FMU opens gallery

Joshua Hardee, Assistant Editor

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In response to regional growth, FMU has opened their new art gallery, University Place Gallery, in downtown Florence.

FMU had been gifted the old post office at 142 N. Dargan Street in downtown Florence, and after renovations, the first floor was repurposed for the gallery and the second and third floors are now office spaces for the Kelly Center’s offices and business incubators.

The first show in the University Place Gallery is the “Visual Arts Alumni Juried Exhibition,” which exhibits 63 works created by 35 FMU alumni. It will be displayed from Sept. 3 – Oct. 8. The last day of the exhibit will close with a reception with some of the artists.

Gallery Coordinator Colleen Critcher said that since this was their first exhibit, they felt it would be a good first impression to have an alumni show.

“As this is a gallery that is being operated by FMU, I think it’s a fantastic testament to the work our alumni are doing,” Critcher said. “It’s a great way to introduce the community to the space and to get people excited about the prospects of the future, because it is so many different voices – a lot of them are local, some of them are out-of-state. The university does great things for the community and they should embrace that. I think an alumni show was a fantastic fit.”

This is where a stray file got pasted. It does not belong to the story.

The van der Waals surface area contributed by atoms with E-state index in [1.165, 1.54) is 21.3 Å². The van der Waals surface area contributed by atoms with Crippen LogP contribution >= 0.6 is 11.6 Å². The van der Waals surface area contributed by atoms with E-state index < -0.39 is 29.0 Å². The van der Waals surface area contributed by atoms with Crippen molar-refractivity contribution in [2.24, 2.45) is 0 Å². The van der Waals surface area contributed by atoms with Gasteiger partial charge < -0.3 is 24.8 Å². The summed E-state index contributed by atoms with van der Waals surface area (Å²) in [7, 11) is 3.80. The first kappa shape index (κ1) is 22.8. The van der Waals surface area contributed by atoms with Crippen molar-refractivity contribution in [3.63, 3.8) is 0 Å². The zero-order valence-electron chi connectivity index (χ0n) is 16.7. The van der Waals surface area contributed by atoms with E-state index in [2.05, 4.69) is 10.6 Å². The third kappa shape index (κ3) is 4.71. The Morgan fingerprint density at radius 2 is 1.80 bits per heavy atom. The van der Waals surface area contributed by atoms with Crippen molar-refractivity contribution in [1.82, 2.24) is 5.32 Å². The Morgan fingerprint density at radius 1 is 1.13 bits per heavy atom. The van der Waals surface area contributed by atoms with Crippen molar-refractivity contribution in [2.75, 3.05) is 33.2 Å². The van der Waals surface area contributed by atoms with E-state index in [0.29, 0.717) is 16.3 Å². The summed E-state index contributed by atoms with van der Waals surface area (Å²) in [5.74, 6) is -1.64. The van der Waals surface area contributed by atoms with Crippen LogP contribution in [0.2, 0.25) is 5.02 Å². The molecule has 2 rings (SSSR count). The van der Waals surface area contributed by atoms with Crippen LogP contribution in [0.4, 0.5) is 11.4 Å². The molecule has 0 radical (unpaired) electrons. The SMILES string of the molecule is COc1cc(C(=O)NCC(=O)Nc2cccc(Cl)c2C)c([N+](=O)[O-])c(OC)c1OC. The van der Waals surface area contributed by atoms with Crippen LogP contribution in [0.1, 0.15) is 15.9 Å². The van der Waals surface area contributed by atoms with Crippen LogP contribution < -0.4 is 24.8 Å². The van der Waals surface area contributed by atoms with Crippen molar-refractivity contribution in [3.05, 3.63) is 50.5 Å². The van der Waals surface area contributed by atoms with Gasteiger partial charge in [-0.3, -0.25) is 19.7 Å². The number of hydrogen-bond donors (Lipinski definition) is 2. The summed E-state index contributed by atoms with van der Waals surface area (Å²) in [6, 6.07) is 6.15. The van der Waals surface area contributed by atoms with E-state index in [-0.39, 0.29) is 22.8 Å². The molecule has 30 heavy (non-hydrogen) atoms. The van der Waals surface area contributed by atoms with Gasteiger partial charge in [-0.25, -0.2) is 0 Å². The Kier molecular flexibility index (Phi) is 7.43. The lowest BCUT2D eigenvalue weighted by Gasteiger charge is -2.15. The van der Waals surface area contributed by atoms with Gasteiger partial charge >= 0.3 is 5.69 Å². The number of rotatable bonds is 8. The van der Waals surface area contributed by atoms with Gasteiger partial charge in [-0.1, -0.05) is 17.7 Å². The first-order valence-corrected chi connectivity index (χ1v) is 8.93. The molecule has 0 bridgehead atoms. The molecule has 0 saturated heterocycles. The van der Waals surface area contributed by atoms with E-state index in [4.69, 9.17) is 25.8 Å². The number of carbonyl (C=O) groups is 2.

According to Critcher, FMU’s decision to further their artistic outreach could have major ramifications for Florence.

“The Performing Arts Center has done amazing things for downtown Florence and I think this gallery is going to do the same,” Critcher said. “We’re already seeing things changing on this block: property values are going up and there’s lots of construction. It’s just a matter of time until more people start popping in here.”

Critcher said part of the appeal of this gallery downtown is that it brings various artwork from different artists directly to the community as opposed to only having exhibits on campus.

Critcher said the next exhibit will be the “South Carolina Watermedia Society’s 2019 National Annual Exhibit,” which is a nationally juried show featuring watercolor, acrylic and gouache paintings from across the country, and it will run until the end of December. Also, the following show in 2020 will be a solo exhibit by Charlie Mills.

Critcher said there will be six shows a year and each exhibit will be determined through either submission or selection by a faculty board. She said the gallery plans to host special events every Saturday, including lectures and artist talks. The gallery will also be available as a rental space.

To help students prepare for their 499 senior seminar class, where they have to create and execute an exhibition of their work, Critcher said she would like to have student volunteers in the future for removing artwork and installing new artwork.

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